Opinions »


p>Mumía Abú Jamal

As the Arab Spring moves into the Arab Summer, the forces of the distant colonial past arise, like vampires from their crypts, seeking something to feed upon.

European and American exploiters, using UN resolutions (but ignoring others) and NATO as fig leaves, rain death and desolation, in the name of ‘protecting civilians’. That these same forces were, just months ago, in bed with the very same dictators that they today denounce, shows us that something else is at work.

One thing for sure, two things for certain, it ain’t the protection of Arab civilians! This may be seen when Palestinian kids lob stones at occupying Israelis armed with automatic weapons and tanks, the West damns the stone throwers – not the bullet shooters.

When the American President dared to even mention the 1967 borders between Palestine and Israel as a negotiating point, the Israeli President, Binyamin Netanyahu essentially told him (in diplomatic language) to go to hell.

At times such as these, one sometimes wonders, which is the world power — and which is the satellite?

At the much heralded Cairo speech (June 2009) U.S. President Barack Hussein Obama charmed the elites of the Muslim world by proclaiming, to applause: “Any world order that elevates one nation or group of people over another will eventually fail.”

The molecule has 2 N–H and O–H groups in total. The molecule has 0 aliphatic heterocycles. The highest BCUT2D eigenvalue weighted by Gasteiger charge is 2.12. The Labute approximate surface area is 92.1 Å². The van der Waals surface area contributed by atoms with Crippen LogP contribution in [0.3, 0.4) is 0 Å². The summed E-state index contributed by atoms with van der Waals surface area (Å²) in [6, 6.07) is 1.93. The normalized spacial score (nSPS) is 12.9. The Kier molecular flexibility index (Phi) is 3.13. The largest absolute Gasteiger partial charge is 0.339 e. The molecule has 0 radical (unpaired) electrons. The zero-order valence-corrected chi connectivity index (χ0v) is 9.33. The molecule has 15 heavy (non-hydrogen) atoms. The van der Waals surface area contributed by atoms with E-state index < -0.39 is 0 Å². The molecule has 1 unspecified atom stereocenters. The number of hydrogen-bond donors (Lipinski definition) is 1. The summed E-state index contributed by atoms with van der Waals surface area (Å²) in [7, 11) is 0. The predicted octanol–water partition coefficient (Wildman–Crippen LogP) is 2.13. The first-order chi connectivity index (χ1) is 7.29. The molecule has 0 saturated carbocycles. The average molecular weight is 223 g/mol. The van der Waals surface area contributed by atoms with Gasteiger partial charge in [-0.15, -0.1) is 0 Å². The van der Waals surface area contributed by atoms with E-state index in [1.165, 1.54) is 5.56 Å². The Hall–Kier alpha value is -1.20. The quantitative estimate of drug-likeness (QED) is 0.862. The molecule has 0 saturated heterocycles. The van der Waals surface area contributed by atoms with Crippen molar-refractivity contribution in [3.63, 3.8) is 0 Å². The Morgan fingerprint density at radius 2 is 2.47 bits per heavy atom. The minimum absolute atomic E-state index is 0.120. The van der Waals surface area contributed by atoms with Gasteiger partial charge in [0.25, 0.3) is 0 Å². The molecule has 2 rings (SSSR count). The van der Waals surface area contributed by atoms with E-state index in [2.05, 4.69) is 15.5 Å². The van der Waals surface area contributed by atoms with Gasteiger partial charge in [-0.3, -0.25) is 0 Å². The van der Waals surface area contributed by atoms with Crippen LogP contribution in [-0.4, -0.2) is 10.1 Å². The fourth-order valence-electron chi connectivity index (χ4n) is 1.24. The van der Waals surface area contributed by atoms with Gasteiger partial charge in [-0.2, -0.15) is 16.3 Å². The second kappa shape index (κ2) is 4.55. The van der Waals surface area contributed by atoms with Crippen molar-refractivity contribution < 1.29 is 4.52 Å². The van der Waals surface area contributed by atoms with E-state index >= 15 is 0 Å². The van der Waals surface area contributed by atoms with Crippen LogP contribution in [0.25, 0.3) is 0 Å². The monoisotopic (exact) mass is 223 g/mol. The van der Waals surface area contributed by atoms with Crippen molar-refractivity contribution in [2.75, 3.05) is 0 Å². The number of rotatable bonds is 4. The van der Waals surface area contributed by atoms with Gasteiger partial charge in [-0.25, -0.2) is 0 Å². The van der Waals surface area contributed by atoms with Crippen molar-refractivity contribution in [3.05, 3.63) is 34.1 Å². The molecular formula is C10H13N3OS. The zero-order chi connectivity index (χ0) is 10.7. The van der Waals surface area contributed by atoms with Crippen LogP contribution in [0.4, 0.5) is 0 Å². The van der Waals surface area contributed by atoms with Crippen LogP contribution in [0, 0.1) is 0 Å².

Clearly, he didn’t mean Israel, which is allowed to flout UN resolutions, by bombing Palestine civilians from F14′s, invade other countries (like Lebanon, at least twice), build sky high walls on Palestinian land and generally occupy, steal and settle on their territory, at will, with the U.S. rarely raising its voice.

The late French general and President, Charles de Gaulle (1890-1970) once said: “Since a politician never believes what he says, he is surprised when others believe him.”*

After the Cairo speech, with its flowery promises of a “new relationship” with the Muslim world, hopes rose like kites in the spring winds.

Two years later, after the waste of Iraq and Afghanistan, rough riding through Pakistan and the bombing of babies in Tripoli, and the thrill is gone.

After all is said and done, it’s about what it’s always been about — oil.

–(c) ’11 maj

[*De Gaulle, C., Newsweek magazine, Oct. 1, 1962.]